Pelvis leads the motion
Progressing from a basic rooting stance with legs shoulder width apart we can start loading the pelvis. Keeping the arms totally relaxed and by simply moving from the pelvis from left to right, your arms will swing along in a pendulum motion.
As you’re swinging from left to right, the next step is to add momentum by turning your pelvis to the side as if you’re stretching an elastic band and then letting go. The arms will swing more; the impact of your fists falling will be heavier. Imagine what happens when you add Chi-energy to this.
Understanding and internalizing this feeling of physics, you will quickly get a grip on how little muscle power is needed to create impact. With less tension in the body you allow yourself to move as efficient as possible. Basically, you need a proper understanding of structure and energy transmittance plus consistent practice in feeling subtle sensations in your body.
Training alertness: H’sing-I
Visualization and the power of the mind have always played a role in martial arts. Unfortunately many people dismiss all things non-physical or non-material. But when we stop focusing on the outside appearance of martial arts and sports in general, there is so much more to discover. For example how built up tension is actually preventing you from freedom of movement.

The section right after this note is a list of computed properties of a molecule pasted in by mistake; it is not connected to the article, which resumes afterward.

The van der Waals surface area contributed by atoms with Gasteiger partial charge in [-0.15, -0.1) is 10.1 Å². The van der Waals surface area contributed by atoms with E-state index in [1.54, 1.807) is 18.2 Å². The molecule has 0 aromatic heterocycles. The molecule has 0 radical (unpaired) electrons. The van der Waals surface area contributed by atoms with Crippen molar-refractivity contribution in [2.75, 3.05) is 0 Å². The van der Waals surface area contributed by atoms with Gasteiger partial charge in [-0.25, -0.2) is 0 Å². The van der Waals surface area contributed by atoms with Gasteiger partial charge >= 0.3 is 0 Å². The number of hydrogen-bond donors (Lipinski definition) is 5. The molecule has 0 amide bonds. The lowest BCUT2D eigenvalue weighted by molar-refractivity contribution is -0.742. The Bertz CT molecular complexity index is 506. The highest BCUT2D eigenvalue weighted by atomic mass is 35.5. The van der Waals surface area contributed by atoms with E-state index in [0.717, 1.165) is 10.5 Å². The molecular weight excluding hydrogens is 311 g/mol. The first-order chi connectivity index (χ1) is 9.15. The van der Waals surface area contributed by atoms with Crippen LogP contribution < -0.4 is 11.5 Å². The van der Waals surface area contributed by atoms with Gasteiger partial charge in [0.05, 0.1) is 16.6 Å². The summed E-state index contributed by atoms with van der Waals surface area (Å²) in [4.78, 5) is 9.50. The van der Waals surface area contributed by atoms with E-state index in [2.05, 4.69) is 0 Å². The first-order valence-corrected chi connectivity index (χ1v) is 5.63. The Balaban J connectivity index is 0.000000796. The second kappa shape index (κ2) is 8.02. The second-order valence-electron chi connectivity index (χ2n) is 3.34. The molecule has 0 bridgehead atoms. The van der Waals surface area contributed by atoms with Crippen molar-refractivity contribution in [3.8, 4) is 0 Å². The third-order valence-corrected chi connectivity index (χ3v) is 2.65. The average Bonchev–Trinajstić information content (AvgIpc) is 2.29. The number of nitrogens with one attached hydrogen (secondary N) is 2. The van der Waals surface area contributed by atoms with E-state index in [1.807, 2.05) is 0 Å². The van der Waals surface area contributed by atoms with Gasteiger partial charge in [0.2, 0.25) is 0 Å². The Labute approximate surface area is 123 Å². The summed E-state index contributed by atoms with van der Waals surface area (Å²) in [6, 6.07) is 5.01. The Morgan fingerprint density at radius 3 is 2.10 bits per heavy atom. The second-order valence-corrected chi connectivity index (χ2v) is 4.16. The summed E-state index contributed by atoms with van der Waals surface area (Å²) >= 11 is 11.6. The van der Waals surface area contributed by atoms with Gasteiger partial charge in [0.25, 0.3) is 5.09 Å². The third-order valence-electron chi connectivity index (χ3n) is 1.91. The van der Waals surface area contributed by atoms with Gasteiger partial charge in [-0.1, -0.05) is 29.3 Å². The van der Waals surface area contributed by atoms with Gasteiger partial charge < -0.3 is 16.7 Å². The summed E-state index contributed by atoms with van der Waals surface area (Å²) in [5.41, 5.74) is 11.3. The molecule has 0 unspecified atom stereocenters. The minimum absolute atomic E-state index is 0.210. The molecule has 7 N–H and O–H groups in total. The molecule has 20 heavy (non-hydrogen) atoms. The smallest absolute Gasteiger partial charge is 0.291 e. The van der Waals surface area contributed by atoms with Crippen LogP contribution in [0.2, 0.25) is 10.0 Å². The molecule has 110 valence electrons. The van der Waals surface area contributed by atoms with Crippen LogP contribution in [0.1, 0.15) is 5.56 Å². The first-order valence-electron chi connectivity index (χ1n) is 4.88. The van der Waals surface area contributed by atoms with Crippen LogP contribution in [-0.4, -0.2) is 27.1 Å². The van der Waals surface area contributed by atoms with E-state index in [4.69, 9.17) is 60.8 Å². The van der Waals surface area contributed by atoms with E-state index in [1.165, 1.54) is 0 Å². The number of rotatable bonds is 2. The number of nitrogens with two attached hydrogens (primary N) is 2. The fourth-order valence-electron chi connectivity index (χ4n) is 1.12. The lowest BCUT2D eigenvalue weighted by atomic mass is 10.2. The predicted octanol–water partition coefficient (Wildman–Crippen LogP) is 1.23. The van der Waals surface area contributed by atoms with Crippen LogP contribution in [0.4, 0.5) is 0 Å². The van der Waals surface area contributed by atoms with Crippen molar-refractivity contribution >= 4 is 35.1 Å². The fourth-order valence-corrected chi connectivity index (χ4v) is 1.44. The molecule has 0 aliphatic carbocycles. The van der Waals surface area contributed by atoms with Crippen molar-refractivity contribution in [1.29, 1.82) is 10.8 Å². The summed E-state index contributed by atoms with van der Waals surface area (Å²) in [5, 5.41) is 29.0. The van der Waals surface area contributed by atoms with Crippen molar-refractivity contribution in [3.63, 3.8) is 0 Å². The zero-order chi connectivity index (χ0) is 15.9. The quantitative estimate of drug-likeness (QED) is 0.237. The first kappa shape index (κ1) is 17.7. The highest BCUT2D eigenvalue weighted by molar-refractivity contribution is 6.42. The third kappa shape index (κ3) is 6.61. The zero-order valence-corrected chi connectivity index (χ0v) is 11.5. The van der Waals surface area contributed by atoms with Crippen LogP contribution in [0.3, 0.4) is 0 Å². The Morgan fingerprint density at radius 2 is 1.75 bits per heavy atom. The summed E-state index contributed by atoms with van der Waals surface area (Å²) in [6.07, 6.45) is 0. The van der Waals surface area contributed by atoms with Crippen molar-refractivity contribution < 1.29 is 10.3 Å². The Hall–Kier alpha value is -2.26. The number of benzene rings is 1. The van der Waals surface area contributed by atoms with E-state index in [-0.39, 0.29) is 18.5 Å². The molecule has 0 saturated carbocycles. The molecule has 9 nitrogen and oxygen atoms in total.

“Only when the body is free of tension and the mind is calm, one can react purely, without hesitation.”
DK Yoo illustrates this concept with a term from Shaolin Kung Fu called ‘H’sing-I’. It can be translated into a form of ‘internal boxing’. H’sing-I focuses on the interaction between body and mind or between the heart and mind if you will. The heart is the seat of emotions; it controls the body and is responsible for its reactions.
Punching: “just connect”
When it comes down to punching according to DK’s WCS principles, it’s not a matter of landing your fist with as much force as possible, creating tension in both parties. It is more about truly connecting with your opponent’s structure. Training your ability to ‘connect’ sends energy from the punch inside the body, not through. This is where DK Yoo’s Systema background shows. So instead of punching ‘hard’ think of it as sending out your punch to ‘just connect’. Imagine an alert state of mind creating a snappy motion reacting to something sharp, but instead of pulling away, you’re throwing your fist.
Most important thing you’ll have to learn is to relax only allowing a short burst of tension at impact. While relaxing both mind and body, your movements should become smooth and natural. With the mind turned inwards, you concentrate on subtle movements and breath. Eventually mind and heart will be in balance. Without fear in the heart you can react without thinking, thus leaving no space for being overly cautious or hesitation.
In this small clip you can check how DK Yoo moves his arms as part of his whole body. From here a punch can flow out of natural movement with minimal muscle tension, but with energy coming from the motion. Once you grasp this concept you’ll understand that power doesn’t necessarily come from big muscles.
More reading: Essential learnings from DK Yoo